14. Somesvara Devasthana, Haralahalli - Someshwara Gudi was built by Chalukyam builders. This ancient temple is surrounded by agricultural plots and remains hidden. The temple can be easily missed even though it is quite close to the state highway connecting Guttal and Harapanahalli. Haralahalli the left bank of Tungabhadra, about 33 kms east of Haveri.
  15. Mukteshwara temple, Chaudayyadanapura -  Mukteshwara Gudi is another architectural wonder created by Chalukyan builders. The temple is situated on the left bank of Tungabhadra, next to Chaudayyadanapura village. The temple has several large slabs with Kannada inscription.
  16. Sri Chandramauleshwara Temple, Chadapur - Chandramauleshwar Devasthana is another Chalukyan creation. Chadapur is situated on Tungabhadra left bank, close to Chaudayyadanapura. Chadapur is about 38 kms east of Haveri.
  17. Santeshvar temple, Tilavalli - This temple, similar to Tarakeshwara temple of Hangal, was constructed in 1237 CE. Tilavalli village about 21 kms from Haveri via Kaginelle.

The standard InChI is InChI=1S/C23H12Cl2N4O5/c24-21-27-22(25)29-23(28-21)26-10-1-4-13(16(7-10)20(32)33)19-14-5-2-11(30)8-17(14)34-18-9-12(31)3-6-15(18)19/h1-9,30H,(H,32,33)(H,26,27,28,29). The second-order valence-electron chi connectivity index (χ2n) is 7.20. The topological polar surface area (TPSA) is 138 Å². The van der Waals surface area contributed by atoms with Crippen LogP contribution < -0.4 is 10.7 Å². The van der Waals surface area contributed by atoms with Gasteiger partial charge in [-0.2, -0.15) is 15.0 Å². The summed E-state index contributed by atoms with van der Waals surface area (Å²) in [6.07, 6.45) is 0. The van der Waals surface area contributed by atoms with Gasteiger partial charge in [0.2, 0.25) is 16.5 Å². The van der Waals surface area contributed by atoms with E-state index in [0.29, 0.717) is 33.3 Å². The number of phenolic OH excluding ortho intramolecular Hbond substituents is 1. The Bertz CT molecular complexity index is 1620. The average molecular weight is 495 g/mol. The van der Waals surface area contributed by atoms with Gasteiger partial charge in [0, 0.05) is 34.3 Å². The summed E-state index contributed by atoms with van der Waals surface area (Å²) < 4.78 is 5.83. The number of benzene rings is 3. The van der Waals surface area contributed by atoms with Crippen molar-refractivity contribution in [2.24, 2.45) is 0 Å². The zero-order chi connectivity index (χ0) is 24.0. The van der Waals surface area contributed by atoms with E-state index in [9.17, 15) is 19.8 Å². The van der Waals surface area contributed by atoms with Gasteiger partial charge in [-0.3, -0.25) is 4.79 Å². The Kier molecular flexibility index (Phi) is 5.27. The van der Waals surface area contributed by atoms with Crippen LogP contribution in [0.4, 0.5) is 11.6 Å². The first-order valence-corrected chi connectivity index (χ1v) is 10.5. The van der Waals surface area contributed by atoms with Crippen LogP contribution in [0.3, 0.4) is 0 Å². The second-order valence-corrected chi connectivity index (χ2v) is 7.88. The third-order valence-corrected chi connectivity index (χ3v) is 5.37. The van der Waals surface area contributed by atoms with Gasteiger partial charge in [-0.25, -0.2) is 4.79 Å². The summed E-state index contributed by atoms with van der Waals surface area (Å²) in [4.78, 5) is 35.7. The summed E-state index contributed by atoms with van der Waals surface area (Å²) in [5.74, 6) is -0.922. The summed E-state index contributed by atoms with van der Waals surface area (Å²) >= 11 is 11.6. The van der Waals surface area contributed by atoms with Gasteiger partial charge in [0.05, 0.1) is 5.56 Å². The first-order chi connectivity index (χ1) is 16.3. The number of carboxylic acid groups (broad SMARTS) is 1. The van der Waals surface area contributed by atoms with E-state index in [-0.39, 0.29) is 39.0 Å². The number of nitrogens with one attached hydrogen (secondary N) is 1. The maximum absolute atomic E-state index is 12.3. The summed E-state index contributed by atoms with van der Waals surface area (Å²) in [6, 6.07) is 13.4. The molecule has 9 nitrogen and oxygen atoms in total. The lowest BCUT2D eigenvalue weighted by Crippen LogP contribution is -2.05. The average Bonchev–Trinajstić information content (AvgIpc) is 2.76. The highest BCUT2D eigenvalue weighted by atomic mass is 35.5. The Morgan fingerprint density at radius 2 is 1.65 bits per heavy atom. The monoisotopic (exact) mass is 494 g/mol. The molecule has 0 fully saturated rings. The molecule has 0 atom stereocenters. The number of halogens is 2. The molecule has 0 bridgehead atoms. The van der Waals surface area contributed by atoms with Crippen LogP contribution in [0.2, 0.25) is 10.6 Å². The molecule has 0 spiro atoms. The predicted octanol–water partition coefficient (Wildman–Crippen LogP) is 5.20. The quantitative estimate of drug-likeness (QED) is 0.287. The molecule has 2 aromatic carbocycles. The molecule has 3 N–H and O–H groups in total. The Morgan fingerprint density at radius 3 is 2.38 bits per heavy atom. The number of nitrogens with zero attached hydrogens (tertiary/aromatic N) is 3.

18. Siddharameshvara temple, Niralgi - Siddha Rameshvara Devasthana was built by Kadamba / Kalyani Chalukyan rulers in the XII Century CE. Niralagi is about 46 kms northeast of Haveri and 35 kms from Hubballi.
  19. Sarveshwara temple, Naregal - Sarveshwara temple is a temple with Rastrakuta connection. The temple's sloping roof is something to be seen. Naregal is about 15 kms west of Haveri via Sangur.
  20. Kalmeshwar temple and Rameshwara temple, Balambeed - Balambeed is a small village 25 kms west of Haveri via Sangur and Adur.
  21. Shree Dundibasaveshwara Temple, Akki Alur - Akki Alur is about 30 kms west of Haveri.
  22. Anjaneyaswami temple, Kadaramandalagi - Kadaramandalagi  village is known for its Hanuman temple with a tall Gopura. Kadaramandalagi is about 29 kms south of Haveri and 7.5 kms from Byadgi.
  23. Sangameshwara templem Hole-Anveri - An ancient temple with beautiful sculptures. The temple seems to be built by Chalukyan rulers. Hole-Anveri is situated at the confluence of Tungabhadra-Kumudwati rivers, near Mudenur village. Mudenur is about 16 kms from Harihar and 18 kms from Ranebennur.